Pregnancy Ultrasound Your 20 week ultrasound is much more in-depth. This ultrasound is "the big one" that many women look forward to. If you are interested in finding out if you are having a boy or girl, this is the time to ask. If you don't want to know, make sure to tell your ultra-sonographer. Your ultrasound will not usually be conducted by your doctor - typically, a specially trained medical professional known as an ultra- sonographer will complete the procedure and share a copy of the results with your physician as needed. Highly trained to spot even a tiny sign of trouble, ultra sonographers are going to be assessing your baby from head to toe, making sure that every structure essential to healthy growth and development is present.

During your 20 week ultrasound, you can expect an examination of:

  • The placenta (for size and position)
  • Baby's position
  • Amount of amniotic fluid present
  • Gender
  • Baby's head size, and estimated length
  • A more final estimated due date (based on baby's development thus far)
  • Assessment of the heart and all four chambers for defects
  • Assessment of abdominal organs (liver, intestines, kidneys, and stomach) for defects
  • A look at the spine and brain for size and completeness
The 20 week ultrasound may be the only pictures you will have of your baby, so remember to take along your partner at this visit if they are interested in seeing the baby first-hand. These pictures will often be taken in the traditional 2D method - the old black and white. Or your examiner may flip back and forth between 2D and 3 or 4D ultrasounds. 3D and 4D ultrasounds are becoming very popular for several reasons. For parents, they love the chance to see their baby more accurately as these methods show baby's skin, eyes, and pudgy little faces as they will appear at birth. For physicians, this method may be beneficial in showing some types of birth defects that could be more difficult to diagnose on a 2D ultrasound - but only the ones that can be seen from the outside of the body. For example, a cleft lip or palate, and some mild forms of spina bifida, or if there is another birth defect present that may require another view.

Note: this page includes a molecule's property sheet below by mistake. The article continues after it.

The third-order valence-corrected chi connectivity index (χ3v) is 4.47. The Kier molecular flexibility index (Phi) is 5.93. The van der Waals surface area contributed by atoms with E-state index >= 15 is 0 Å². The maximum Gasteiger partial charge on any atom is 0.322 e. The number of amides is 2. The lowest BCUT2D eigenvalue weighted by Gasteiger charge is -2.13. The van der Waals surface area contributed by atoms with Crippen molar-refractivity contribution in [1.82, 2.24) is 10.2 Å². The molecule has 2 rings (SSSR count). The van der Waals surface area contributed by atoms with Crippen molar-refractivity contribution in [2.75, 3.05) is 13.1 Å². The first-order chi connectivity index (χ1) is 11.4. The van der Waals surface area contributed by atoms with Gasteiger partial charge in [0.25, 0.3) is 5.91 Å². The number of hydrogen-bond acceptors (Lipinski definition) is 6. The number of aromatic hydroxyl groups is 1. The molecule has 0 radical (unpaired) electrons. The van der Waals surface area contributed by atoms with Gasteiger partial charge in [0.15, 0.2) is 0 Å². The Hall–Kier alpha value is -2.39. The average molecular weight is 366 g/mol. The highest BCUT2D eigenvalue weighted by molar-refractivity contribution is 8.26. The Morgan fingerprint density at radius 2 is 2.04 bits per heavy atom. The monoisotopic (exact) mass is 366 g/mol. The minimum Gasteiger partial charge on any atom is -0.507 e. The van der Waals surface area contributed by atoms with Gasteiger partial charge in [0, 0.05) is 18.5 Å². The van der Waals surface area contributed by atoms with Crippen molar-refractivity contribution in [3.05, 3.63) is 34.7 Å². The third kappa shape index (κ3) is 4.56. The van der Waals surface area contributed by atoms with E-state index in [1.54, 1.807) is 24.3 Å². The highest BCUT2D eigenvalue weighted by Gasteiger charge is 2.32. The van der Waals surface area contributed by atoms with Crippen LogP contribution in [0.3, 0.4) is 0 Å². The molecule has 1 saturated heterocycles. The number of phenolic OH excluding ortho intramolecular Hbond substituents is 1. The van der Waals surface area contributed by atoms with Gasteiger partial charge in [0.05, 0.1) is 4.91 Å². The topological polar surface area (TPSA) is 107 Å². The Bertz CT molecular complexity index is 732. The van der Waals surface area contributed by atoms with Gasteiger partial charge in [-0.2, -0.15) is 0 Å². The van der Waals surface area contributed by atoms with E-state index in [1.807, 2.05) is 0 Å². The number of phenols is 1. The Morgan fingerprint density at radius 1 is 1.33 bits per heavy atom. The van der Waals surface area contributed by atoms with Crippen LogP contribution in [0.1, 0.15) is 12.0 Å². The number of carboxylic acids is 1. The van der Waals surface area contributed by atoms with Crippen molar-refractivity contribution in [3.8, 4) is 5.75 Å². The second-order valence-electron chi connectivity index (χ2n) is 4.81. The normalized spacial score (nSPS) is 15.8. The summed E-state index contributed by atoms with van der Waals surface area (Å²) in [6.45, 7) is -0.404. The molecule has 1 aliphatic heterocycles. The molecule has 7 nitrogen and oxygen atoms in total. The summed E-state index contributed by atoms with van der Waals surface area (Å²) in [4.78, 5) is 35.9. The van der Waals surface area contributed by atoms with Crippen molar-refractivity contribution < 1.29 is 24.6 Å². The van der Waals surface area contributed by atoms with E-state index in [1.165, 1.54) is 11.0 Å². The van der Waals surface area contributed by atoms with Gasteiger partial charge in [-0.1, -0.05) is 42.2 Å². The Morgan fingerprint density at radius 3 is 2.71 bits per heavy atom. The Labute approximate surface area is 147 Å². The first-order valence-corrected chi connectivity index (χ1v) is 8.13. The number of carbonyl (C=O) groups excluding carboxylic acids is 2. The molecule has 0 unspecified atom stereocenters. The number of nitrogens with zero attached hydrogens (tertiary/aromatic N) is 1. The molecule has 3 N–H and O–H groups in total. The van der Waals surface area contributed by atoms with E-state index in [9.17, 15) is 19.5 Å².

Ultrasounds can tell you and your doctor a lot about what has been and what is to come. In the years prior to ultrasound babies were born with conditions that should have never passed through the birth canal. Had there been the opportunity to know and understand what was to come, the medical team could have been more prepared for a safe delivery in whatever method was necessary and there could have been a better outcome for babies and their parents. Remember those stories of "I didn't know I was having twins until the second one was coming out..." That's just one reason ultrasounds can make child birth a more safe process.

Can you choose to not have an ultrasound? Yes, you can. Many women forget that everything is optional in medicine. Should you skip your ultrasounds? No. But the choice is ultimately yours as long as you understand and are willing to accept the risks of foregoing the procedure. Especially given the safety, convenience and benefit of having one, there seems to be no reason not to. If you decline, your physician may ask you to sign a waiver releasing him or her from any liability related to injuries during birth that could have been detected on ultrasound.

No matter if you decide to have your ultrasound or not, childbirth is an exciting time for you and your family. Enjoy every moment, every kick and every nudge until the day you meet face to face.

Read & Learn More:


The Needle's Edge - A Breakdown of Prenatal Testing

Sober Mama: Having a Drug-Free Delivery

When To Call The Doctor - Things You Shouldn't Ignore During Your Pregnancy